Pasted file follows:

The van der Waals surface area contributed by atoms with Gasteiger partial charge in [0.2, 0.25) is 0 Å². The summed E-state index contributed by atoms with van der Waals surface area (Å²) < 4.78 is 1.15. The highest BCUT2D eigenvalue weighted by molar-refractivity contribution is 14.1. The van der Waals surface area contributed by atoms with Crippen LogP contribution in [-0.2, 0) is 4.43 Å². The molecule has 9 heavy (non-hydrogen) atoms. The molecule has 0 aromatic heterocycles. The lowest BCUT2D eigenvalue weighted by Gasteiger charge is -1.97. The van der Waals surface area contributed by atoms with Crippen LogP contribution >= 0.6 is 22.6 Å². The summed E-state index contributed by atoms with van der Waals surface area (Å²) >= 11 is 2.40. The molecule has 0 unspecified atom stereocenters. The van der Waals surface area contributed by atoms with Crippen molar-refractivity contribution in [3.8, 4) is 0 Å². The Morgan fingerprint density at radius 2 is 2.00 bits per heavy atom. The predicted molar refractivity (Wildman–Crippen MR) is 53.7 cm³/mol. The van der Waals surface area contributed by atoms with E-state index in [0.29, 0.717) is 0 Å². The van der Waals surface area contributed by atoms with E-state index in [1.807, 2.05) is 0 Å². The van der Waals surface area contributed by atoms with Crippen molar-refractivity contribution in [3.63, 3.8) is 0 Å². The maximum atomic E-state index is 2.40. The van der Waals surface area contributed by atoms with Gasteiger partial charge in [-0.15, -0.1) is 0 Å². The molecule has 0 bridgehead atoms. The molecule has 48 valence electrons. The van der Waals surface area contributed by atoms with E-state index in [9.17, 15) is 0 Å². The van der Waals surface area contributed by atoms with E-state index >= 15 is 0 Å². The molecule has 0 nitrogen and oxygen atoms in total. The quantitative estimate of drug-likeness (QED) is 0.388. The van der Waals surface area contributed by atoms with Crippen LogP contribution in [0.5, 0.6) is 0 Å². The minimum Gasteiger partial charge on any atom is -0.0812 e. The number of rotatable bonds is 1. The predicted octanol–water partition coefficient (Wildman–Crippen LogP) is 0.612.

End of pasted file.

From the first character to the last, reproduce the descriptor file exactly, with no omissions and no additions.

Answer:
The van der Waals surface area contributed by atoms with Gasteiger partial charge in [0.2, 0.25) is 0 Å². The summed E-state index contributed by atoms with van der Waals surface area (Å²) < 4.78 is 1.15. The highest BCUT2D eigenvalue weighted by molar-refractivity contribution is 14.1. The van der Waals surface area contributed by atoms with Crippen LogP contribution in [-0.2, 0) is 4.43 Å². The molecule has 9 heavy (non-hydrogen) atoms. The molecule has 0 aromatic heterocycles. The lowest BCUT2D eigenvalue weighted by Gasteiger charge is -1.97. The van der Waals surface area contributed by atoms with Crippen LogP contribution >= 0.6 is 22.6 Å². The summed E-state index contributed by atoms with van der Waals surface area (Å²) >= 11 is 2.40. The molecule has 0 unspecified atom stereocenters. The van der Waals surface area contributed by atoms with Crippen molar-refractivity contribution in [3.8, 4) is 0 Å². The Morgan fingerprint density at radius 2 is 2.00 bits per heavy atom. The predicted molar refractivity (Wildman–Crippen MR) is 53.7 cm³/mol. The van der Waals surface area contributed by atoms with E-state index in [0.29, 0.717) is 0 Å². The van der Waals surface area contributed by atoms with E-state index in [1.807, 2.05) is 0 Å². The van der Waals surface area contributed by atoms with Crippen molar-refractivity contribution in [3.63, 3.8) is 0 Å². The maximum atomic E-state index is 2.40. The van der Waals surface area contributed by atoms with Gasteiger partial charge in [-0.15, -0.1) is 0 Å². The molecule has 0 bridgehead atoms. The molecule has 48 valence electrons. The van der Waals surface area contributed by atoms with E-state index in [9.17, 15) is 0 Å². The van der Waals surface area contributed by atoms with E-state index >= 15 is 0 Å². The molecule has 0 nitrogen and oxygen atoms in total. The quantitative estimate of drug-likeness (QED) is 0.388. The van der Waals surface area contributed by atoms with Crippen LogP contribution in [0.5, 0.6) is 0 Å². The minimum Gasteiger partial charge on any atom is -0.0812 e. The number of rotatable bonds is 1. The predicted octanol–water partition coefficient (Wildman–Crippen LogP) is 0.612.